W

whatstheproblem?

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Aug 21, 2009
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I suppose it makes sense to ask this question because it's necessary to find the individuals response. Some people may think they know the answer to the question. Where I'm concerned, I don't know what causes my depression. However, I am having treatment for anxietey, yet no one has ever asked me the simple question of why I'm anxious... To which I DO know the answer! Maybe professionals can't win either way. I think it's good yours is asking questions (although I resent it when I'm asked questions myself) ... You must try to bare in mind that these questions aren't a trick. They arnt looking for a certain answer, only what is true to you. xx
 
J

Jisatsu

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I think as I have more sessions I'll be able to answer better. I've just never ever spoken about my problems aloud because I feel like I don't really have any and that the ones I do are insignificant..

I've previously tried to talk to a friend who just told me she was fed up of me moaning and being so down all the time. She said if I didn't change she didn't want to be around me anymore and that crushed me, so I never talk to friends about my problems.
 
I

ImTrying

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Apr 25, 2010
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I think they're usually looking for any key changes in your life around the onset of your depression. so that, for instance if the onset of a person's depression was around the time their parents divorced, then that might explain their abandonment issues now. cause and effect.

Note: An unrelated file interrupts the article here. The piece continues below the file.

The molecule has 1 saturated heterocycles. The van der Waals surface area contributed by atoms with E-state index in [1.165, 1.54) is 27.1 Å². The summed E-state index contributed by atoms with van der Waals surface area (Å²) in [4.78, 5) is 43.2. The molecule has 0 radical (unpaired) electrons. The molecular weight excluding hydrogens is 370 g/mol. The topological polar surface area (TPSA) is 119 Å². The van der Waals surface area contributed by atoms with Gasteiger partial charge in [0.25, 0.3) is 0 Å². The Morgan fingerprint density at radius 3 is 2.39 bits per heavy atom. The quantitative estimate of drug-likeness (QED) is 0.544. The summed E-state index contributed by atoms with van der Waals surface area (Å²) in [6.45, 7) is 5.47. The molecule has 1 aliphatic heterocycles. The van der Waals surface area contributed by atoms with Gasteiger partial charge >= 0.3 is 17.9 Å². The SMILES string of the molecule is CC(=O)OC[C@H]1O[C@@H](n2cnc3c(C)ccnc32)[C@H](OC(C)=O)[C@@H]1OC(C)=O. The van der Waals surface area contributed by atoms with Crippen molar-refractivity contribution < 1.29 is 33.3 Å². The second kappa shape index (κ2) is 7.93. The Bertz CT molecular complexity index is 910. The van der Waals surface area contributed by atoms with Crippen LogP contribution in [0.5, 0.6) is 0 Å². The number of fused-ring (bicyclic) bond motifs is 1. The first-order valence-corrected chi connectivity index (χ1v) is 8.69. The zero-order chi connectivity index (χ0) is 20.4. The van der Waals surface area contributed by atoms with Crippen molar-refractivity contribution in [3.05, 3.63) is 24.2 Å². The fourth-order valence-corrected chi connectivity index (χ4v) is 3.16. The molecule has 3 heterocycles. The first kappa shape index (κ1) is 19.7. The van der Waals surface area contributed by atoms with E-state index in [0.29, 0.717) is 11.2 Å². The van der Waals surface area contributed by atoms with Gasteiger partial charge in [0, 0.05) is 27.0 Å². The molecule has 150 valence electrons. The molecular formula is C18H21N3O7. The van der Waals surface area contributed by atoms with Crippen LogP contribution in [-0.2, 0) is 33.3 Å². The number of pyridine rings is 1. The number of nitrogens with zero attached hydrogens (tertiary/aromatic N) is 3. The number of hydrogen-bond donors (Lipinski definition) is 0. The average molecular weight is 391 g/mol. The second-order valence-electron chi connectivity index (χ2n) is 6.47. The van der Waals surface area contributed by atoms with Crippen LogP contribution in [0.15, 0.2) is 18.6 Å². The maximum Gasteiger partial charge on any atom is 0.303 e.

but like other people have said, it might not be one thing, or it might not be something that you're aware of.
often some kind of loss can trigger deep rooted emotional trauma.
for example, if a relative dies when you are very young, you might have a disproportionate response to a relationship ending when you are older.
that's how i understand this kind of line of questioning anyway.

but yeah, it's really hard. and if you understood why you were depressed, you wouldn't be going to counsellor!
i think, just to talk about experiences which have effected you, any big changes in your life, that's a good place to start looking.
 
J

Jisatsu

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Well, my parents divorced when I was 4/5 and I went to live with my stepdad.. it's not until I was about 11 that I understood it more and how my mum takes my dad's money and stuff.. I can't have been depressed from the age of 5 though surely
 
I

ImTrying

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Apr 25, 2010
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My doctor said that it's really underestimated how much divorce effects children and teenagers.
It might be helpful to talk to your counsellor about how you felt about it then and how you feel about it now.
 
M

maudikie

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maudikie.

My patient jus phoned me from college and said he didn't feel well, but didn't know what was wrong, so could he come home. Of course I said yes, and together we took it from there. He went to the G.P. who was excellent, and called the psychiatrist who visited the house, and my son went into hospital as a voluntary patient.
We have a very good rapport, some are not so fortunate. He is on treatment, which he accepts. But it is a long story.:)